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Check out what flavor of chips fits your character!

Check out what flavor of chips fits your character!


 

Hey everyone! Do you like eating potato chips? What are your favorites? And do you know what your taste would be if you were to turn into a packet of chips? Find out today. All you have to do is solve this quiz with twenty questions. And as we’re talking about chips today, let’s learn more about their history and origin.

A potato chip (often just chip, or crisp in British and Irish English) is a thin slice of potato that has been either deep-fried, baked, or air-fried until crunchy. They are commonly served as a snack, side dish, or appetizer. The basic chips are cooked and salted; additional varieties are manufactured using various flavorings and ingredients including herbs, spices, cheeses, other natural flavors, artificial flavors, and additives.

Potato chips form a large part of the snack food and convenience food market in Western countries. The global potato chip market generated total revenue of US $ 16.49 billion in 2005. This accounted for 35.5% of the total savory snacks market in that year ($ 46.1 billion).

The earliest known recipe for something similar to today’s potato chips is in William Kitchiner’s book The Cook’s Oracle published in 1817, which was a bestseller in the United Kingdom and the United States. The 1822 edition’s recipe for “Potatoes fried in Slices or Shavings” reads “peel large potatoes … cut them in shavings round and round, as you would peel a lemon; dry them well in a clean cloth, and fry them in lard or dripping “. An 1825 British book about French cookery calls them “Pommes de Terre Frites” (second recipe) and calls for thin slices of potato fried in “clarified butter or goose dripping”, drained and sprinkled with salt. Early recipes for potato chips in the US are found in Mary Randolph’s Virginia House-Wife (1824) and in N.K.M. Lee’s Cook’s Own Book (1832), both of which explicitly cite Kitchiner.

A legend associates the creation of potato chips with Saratoga Springs, New York, decades later than the first recorded recipe. By the late nineteenth century, a popular version of the story attributed the dish to George Crum, a cook at Moon’s Lake House who was trying to appease an unhappy customer on August 24, 1853. The customer kept sending back his French-fried potatoes, complaining that they were too thick, too “soggy”, or not salted enough. Frustrated, Crum sliced ​​several potatoes extremely thin, fried them to a crisp, and seasoned them with extra salt. To his surprise, the customer loved them. They soon came to be called “Saratoga Chips”, a name that persisted into the mid-twentieth century. A version of this story was popularized in a 1973 national advertising campaign by St. Regis Paper Company which manufactured packaging for chips, claiming that Crum’s customer was Cornelius Vanderbilt. Crum was already renowned as a chef at the time, and he owned a lakeside restaurant by 1860 which he called Crum’s House. The “Saratoga Chips” brand name still exists today.

In the 20th century, potato chips spread beyond chef-cooked restaurant fare and began to be mass-produced for home consumption. The Dayton, Ohio-based Mikesell’s Potato Chip Company, founded in 1910, identifies as the “oldest potato chip company in the United States”. New Hampshire-based Granite State Potato Chip Factory, founded in 1905 and in operation until 2007, was one of America’s first potato chip manufacturers.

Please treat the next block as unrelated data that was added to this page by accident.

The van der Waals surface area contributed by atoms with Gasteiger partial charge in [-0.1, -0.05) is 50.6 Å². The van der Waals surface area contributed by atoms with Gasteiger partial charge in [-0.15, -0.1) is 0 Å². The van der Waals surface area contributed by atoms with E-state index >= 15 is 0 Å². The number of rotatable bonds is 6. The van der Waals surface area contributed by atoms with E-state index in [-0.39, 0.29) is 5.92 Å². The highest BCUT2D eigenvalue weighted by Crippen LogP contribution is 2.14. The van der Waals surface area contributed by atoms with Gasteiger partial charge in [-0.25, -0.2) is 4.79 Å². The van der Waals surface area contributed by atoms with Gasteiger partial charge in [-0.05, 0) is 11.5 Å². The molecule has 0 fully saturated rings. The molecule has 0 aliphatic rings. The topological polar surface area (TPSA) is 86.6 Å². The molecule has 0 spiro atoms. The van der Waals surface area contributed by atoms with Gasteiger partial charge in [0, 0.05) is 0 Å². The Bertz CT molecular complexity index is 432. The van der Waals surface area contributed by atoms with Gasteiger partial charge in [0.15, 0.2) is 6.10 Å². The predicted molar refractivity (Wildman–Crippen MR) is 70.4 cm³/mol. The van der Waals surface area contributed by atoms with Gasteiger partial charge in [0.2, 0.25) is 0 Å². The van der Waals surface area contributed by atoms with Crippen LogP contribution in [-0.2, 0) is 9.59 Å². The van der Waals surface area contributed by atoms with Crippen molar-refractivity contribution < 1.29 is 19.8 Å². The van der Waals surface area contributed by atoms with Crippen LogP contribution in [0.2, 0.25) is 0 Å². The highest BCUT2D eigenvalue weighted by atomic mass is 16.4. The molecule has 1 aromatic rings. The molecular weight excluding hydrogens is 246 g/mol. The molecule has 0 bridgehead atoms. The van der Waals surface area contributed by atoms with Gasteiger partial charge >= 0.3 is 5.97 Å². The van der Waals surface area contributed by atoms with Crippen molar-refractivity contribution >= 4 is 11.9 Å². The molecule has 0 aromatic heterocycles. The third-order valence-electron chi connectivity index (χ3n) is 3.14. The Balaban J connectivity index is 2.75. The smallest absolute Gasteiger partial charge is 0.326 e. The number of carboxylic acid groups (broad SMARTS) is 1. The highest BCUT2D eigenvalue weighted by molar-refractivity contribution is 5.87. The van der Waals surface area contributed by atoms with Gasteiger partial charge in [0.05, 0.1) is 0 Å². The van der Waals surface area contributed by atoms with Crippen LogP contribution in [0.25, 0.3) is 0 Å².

In an idea originated by the Smiths Potato Crisps Company Ltd, formed in 1920, Frank Smith packaged a twist of salt with his chips in greaseproof paper bags, which were sold around London. The potato chip remained otherwise unseasoned until an important scientific development in the 1950s. After English biochemists Archer Martin and Richard Synge received a Nobel Prize for inventing partition chromatography in 1952, food scientists began to develop flavors via a gas chromatograph. After some trial and error, in 1954, Joe “Spud” Murphy, the owner of the Irish crisps company Tayto, and his employee Seamus Burke produced the world’s first seasoned chips: Cheese & Onion. Companies worldwide sought to buy the rights to Tayto’s technique. Walkers of Leicester, England produced Cheese & Onion the same year. Golden Wonder (Smith’s main competitor at the time) would also produce Cheese & Onion, and Smith’s countered with Salt & Vinegar (tested first by their north-east England subsidiary Tudor) which launched nationally in 1967, starting a two-decade-long flavor war.

The first flavored chips in the United States, barbecue flavor, were being manufactured and sold by 1954. In 1958, Herr’s was the first company to introduce barbecue-flavored potato chips in Pennsylvania.

Chips sold in markets were usually sold in tins or scooped out of storefront glass bins and delivered by horse and wagon. Early potato chip bags were wax paper with the ends ironed or stapled together. At first, potato chips were packaged in barrels or tins, which left chips at the bottom stale and crumbled.

In the 1920s, Laura Scudder, an entrepreneur in Monterey Park, California, started having her workers take home sheets of wax paper to iron into the form of bags, which were filled with chips at her factory the next day. This pioneering method reduced crumbling and kept the chips fresh and crisp longer. This innovation, along with the invention of cellophane, allowed potato chips to become a mass-market product. Today, chips are packaged in plastic bags, with nitrogen gas blown in before sealing to lengthen shelf life and provide protection against crushing.

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